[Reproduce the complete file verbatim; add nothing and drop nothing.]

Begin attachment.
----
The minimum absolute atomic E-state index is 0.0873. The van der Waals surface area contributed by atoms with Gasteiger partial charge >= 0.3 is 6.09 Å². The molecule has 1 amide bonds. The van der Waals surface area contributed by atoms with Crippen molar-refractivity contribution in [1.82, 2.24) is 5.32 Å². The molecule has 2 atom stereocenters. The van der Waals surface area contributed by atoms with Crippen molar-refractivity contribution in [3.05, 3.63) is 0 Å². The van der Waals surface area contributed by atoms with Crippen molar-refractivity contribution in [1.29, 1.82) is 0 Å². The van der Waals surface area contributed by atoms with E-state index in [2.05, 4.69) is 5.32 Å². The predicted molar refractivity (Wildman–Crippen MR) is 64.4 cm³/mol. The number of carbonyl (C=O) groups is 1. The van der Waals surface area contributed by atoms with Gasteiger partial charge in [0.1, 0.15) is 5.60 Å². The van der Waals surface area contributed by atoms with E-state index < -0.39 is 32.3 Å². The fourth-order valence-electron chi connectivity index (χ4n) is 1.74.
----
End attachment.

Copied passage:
The minimum absolute atomic E-state index is 0.0873. The van der Waals surface area contributed by atoms with Gasteiger partial charge >= 0.3 is 6.09 Å². The molecule has 1 amide bonds. The van der Waals surface area contributed by atoms with Crippen molar-refractivity contribution in [1.82, 2.24) is 5.32 Å². The molecule has 2 atom stereocenters. The van der Waals surface area contributed by atoms with Crippen molar-refractivity contribution in [3.05, 3.63) is 0 Å². The van der Waals surface area contributed by atoms with Crippen molar-refractivity contribution in [1.29, 1.82) is 0 Å². The van der Waals surface area contributed by atoms with E-state index in [2.05, 4.69) is 5.32 Å². The predicted molar refractivity (Wildman–Crippen MR) is 64.4 cm³/mol. The number of carbonyl (C=O) groups is 1. The van der Waals surface area contributed by atoms with Gasteiger partial charge in [0.1, 0.15) is 5.60 Å². The van der Waals surface area contributed by atoms with E-state index < -0.39 is 32.3 Å². The fourth-order valence-electron chi connectivity index (χ4n) is 1.74.